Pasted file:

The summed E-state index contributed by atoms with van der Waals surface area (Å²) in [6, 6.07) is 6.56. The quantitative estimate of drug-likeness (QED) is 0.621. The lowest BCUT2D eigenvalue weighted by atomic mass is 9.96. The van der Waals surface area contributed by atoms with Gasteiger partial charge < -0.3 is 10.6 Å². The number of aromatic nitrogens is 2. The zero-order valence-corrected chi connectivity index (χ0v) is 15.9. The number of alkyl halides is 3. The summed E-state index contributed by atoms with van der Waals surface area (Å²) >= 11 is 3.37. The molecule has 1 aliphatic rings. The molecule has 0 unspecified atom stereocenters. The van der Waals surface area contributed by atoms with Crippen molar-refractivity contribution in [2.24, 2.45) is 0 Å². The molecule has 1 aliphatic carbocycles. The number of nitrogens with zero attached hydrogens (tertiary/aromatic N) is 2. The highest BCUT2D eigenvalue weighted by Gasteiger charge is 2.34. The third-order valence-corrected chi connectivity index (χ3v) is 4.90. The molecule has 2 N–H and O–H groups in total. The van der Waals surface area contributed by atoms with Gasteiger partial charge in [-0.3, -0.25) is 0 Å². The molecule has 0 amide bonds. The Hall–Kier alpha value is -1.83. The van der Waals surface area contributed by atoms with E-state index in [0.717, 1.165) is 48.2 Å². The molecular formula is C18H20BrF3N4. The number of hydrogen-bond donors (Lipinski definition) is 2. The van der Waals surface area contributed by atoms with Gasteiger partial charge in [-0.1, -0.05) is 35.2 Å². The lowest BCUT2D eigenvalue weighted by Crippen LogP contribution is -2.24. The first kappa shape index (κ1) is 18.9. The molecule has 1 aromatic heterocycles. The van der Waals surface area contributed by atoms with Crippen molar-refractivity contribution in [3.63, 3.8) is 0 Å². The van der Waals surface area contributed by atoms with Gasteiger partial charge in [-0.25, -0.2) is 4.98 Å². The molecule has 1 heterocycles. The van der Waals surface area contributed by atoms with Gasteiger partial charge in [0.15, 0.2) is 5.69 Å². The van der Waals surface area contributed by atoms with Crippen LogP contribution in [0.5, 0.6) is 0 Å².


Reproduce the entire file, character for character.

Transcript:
The summed E-state index contributed by atoms with van der Waals surface area (Å²) in [6, 6.07) is 6.56. The quantitative estimate of drug-likeness (QED) is 0.621. The lowest BCUT2D eigenvalue weighted by atomic mass is 9.96. The van der Waals surface area contributed by atoms with Gasteiger partial charge < -0.3 is 10.6 Å². The number of aromatic nitrogens is 2. The zero-order valence-corrected chi connectivity index (χ0v) is 15.9. The number of alkyl halides is 3. The summed E-state index contributed by atoms with van der Waals surface area (Å²) >= 11 is 3.37. The molecule has 1 aliphatic rings. The molecule has 0 unspecified atom stereocenters. The van der Waals surface area contributed by atoms with Crippen molar-refractivity contribution in [2.24, 2.45) is 0 Å². The molecule has 1 aliphatic carbocycles. The number of nitrogens with zero attached hydrogens (tertiary/aromatic N) is 2. The highest BCUT2D eigenvalue weighted by Gasteiger charge is 2.34. The third-order valence-corrected chi connectivity index (χ3v) is 4.90. The molecule has 2 N–H and O–H groups in total. The van der Waals surface area contributed by atoms with Gasteiger partial charge in [-0.3, -0.25) is 0 Å². The molecule has 0 amide bonds. The Hall–Kier alpha value is -1.83. The van der Waals surface area contributed by atoms with E-state index in [0.717, 1.165) is 48.2 Å². The molecular formula is C18H20BrF3N4. The number of hydrogen-bond donors (Lipinski definition) is 2. The van der Waals surface area contributed by atoms with Gasteiger partial charge in [-0.1, -0.05) is 35.2 Å². The lowest BCUT2D eigenvalue weighted by Crippen LogP contribution is -2.24. The first kappa shape index (κ1) is 18.9. The molecule has 1 aromatic heterocycles. The van der Waals surface area contributed by atoms with Crippen molar-refractivity contribution in [3.63, 3.8) is 0 Å². The van der Waals surface area contributed by atoms with Gasteiger partial charge in [-0.25, -0.2) is 4.98 Å². The molecule has 1 heterocycles. The van der Waals surface area contributed by atoms with Gasteiger partial charge in [0.15, 0.2) is 5.69 Å². The van der Waals surface area contributed by atoms with Crippen LogP contribution in [0.5, 0.6) is 0 Å².